Ilkeston Town owner Alan Hardy fails in bid to have driving ban dropped

Ilkeston Town FC owner Alan Hardy.
Ilkeston Town FC owner Alan Hardy.

Ilkeston Town FC owner Alan Hardy told a court that he tried to hire university graduates to act as  chauffeur during a driving ban.

Ilkeston Town FC owner Alan Hardy told a court that he tried to hire university graduates to act as chauffeur during a driving ban.

But he said that he failed to recruit anyone after telling them of the long hours and inactivity between spells at the wheel.

Hardy, 54, told Nottingham Crown Court of his recruitment problem when he failed to get the three-month ban dropped after five weeks.

He told the appeal: "I spoke to three people who had just finished university and asked whether they would consider driving 18 hours a day. There was no uptake.

"They would work from 6am to 11pm with seven to eight hours sitting in the car when not driving.

"I would have to have two drivers. They can only drive for nine hours a day.

"I don't think it's realistic or feasible," he added at Nottingham crown court .

He said that he had already been forced into 15 redundancies at a shop refitting firm because a contract was lost when he missed a presentation.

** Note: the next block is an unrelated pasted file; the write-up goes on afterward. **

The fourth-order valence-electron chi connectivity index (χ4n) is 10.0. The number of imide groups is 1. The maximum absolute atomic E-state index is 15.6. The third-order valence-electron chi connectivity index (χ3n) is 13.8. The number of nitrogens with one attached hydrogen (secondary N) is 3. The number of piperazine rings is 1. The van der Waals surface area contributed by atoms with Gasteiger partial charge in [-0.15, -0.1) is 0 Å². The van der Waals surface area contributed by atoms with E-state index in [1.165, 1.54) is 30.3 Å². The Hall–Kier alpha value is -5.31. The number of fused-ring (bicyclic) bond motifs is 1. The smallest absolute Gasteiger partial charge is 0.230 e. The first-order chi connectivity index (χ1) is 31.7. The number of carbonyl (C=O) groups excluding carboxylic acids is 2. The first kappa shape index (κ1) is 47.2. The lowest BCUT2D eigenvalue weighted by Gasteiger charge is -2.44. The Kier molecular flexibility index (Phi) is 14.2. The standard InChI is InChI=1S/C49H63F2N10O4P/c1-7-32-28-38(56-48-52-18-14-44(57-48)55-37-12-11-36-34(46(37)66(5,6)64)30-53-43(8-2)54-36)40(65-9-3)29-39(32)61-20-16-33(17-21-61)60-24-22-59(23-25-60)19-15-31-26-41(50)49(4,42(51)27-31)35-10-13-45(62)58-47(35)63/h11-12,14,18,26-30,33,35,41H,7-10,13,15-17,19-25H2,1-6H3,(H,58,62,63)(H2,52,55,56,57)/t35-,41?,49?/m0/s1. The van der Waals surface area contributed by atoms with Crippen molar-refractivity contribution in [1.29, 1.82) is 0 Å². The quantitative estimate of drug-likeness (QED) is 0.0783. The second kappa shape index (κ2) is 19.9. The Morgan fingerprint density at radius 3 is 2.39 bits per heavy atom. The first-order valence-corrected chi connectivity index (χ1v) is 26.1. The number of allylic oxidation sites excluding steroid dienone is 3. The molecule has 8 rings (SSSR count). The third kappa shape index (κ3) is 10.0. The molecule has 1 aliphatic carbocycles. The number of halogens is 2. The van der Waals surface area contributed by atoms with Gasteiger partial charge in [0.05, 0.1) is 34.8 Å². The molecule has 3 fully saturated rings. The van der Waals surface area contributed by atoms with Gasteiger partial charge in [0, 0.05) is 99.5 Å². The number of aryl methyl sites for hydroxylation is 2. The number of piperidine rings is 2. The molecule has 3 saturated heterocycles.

Hardy, who also owns Notts County FC, was given a three-month ban at a magistrates' court under "totting up" rules linked to points on his licence.

It could have been for six months but was halved because of "exceptional hardship" caused to employees and his family.

Recorder Rachel Brand QC, who sat with two magistrates, refused the appeal. She pointed out that it had been his second speeding offence in five days.

He admitted doing 77mph during a temporary 40mph limit on the A52 Clifton Boulevard on March 5.

In rejecting the appeal, the recorder said: "That was a generous and appropriate reduction.

"Mr Hardy is obviously resourceful with resources in a broader sense. He has financial resources which put him in a better position than many people who are disqualified from driving.

"He could clearly afford to employ a chauffeur on a full-time basis. Quite clearly they could carry him hither and thither."

Up to the time of the ban, his firm won 87 per cent of contracts but this dropped to 43 per cent because of his inability to be present to talk to potential customers.

Christopher Martin, who represented him, said there had been "exceptional hardship" and told the court: "There are two prongs, the business side and the family side.

"The 35 days disqualified has had a negative impact. The hardship has already been keenly felt," he added for Hardy of Bleasby Road, Bleasby.

Outside court, Hardy said: "I owed it to my business and my family to put my case forward." He must pay £260 costs.